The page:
- The Washington Times - Monday, May 26, 2003

BUCKEYSTOWN, Md. — Contented cows now can offer proof: labels certifying their milk and beef come from livestock raised under what some animal welfare groups consider humane conditions.

The rectangular labels reading “Certified Humane Raised & Handled” should start appearing in about a month on meat, poultry, dairy and egg products, said Adele Douglass, executive director of Humane Farm Animal Care.

The program, backed by 10 animal welfare groups, certifies producers and processors who meet certain standards for animal treatment. Participants are charged modest royalty fees — 50 cents a pig, for example — and pay for annual inspections at $400 a day.

Humane Farm Animal Care will pay the U.S. Agriculture Department to check some farms’ documents to verify that the group is meeting its own certification standards.

“This is not necessarily an approval of these marketing claims or handling techniques,” said Randall Jones, an associate deputy administrator in the agency’s Agricultural Marketing Service.

The program reflects a growing movement in the United States and abroad seeking better treatment of farm animals. On May 1, KFC announced new standards to ensure humane treatment of its chickens. A Gallup poll released Wednesday found most Americans supported passing strict laws for farm animal treatment.

“The consolidation of the agriculture business and the creation of industry farms means too many farm animals across the country are treated inhumanely,” Miss Douglass said.

While the certification coalition aims to encourage humane practices, other animal rights groups have drawn attention for tactics including sneaking onto egg farms to document poor conditions and staging protests dressed as crippled turkeys. In November, Florida voters became the first in the nation to ban the confinement of pregnant pigs.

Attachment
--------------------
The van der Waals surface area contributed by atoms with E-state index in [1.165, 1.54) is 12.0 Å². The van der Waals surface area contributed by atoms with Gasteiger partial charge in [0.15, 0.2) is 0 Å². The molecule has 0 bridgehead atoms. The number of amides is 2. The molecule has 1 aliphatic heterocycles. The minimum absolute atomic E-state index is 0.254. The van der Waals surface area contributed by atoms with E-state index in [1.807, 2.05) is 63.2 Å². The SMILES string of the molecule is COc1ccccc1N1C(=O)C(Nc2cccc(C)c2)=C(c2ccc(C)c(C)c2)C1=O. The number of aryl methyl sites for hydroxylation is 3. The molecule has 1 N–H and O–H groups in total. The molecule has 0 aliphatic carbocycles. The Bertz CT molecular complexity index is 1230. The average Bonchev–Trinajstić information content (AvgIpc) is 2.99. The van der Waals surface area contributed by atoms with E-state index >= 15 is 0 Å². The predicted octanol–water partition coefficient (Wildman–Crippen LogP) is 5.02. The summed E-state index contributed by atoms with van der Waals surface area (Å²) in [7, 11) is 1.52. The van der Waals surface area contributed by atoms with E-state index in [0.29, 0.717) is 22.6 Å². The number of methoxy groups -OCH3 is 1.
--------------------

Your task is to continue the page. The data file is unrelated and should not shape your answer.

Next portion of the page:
The Humane Farm Animal Care certification standards prohibit keeping pregnant pigs in metal “gestation crates,” confining egg-laying hens in cages and tying dairy cows in stalls. They bar using growth hormones and turning animals too sick to walk into food.

A similar labeling program sponsored by the Denver-based American Humane Association in 2000 failed for lack of funding. Miss Douglass said the new program’s broader base should ensure its success.

Miss Douglass said consumers who buy foods bearing the blue, green and white labels will “send a powerful message to the agriculture industry that the humane care and treatment of American farm animals should be a priority.”

National Pork Producers Council spokeswoman Kara Flynn said the labeling program is part of “an anti-meat agenda” with no scientific basis. “It’s saying if you don’t adhere to this, you’re going to be seen as someone who’s not rearing or treating animals humanely, and that’s false,” she said.

The National Cattlemen’s Beef Association, based in Denver, disagreed with the program’s ban on feeds containing antibiotics, but said many of the standards were similar to guidelines it was developing.

“I see this program to be very compatible and very consistent with our desire to see that cattle are cared for in a humane manner,” said Gary Weber, the association’s executive director of regulatory affairs.

Miss Douglass said five producers have been certified, and her group, based in Herndon, is inspecting slaughterhouses for compliance with the American Meat Institute Standards, a higher standard for slaughtering farm animals than the Federal Humane Slaughter Act.

One certified producer, Hedgeapple Farm of Buckeystown, raises black Angus beef cattle on 250 acres in Frederick County. The free-ranging animals eat as much fresh grass, rather than grain or hay, as the seasons allow. They are protected from disease by vaccinations, not feed additives that could accumulate in their meat.

“It just makes good sense to treat your production animals right,” said John Jorgensen, president of the family foundation that owns the farm.

He said the techniques cost no more than grain-feeding the animals in crowded feedlots, and he charges about 25 percent more for the beef, which is available only at the farm.

“You can market your product at a premium because people are willing to pay for that type of certification,” Mr. Jorgensen said.

The Humane Society of the United States and the American Society for the Prevention of Cruelty to Animals are among the program’s supporters.

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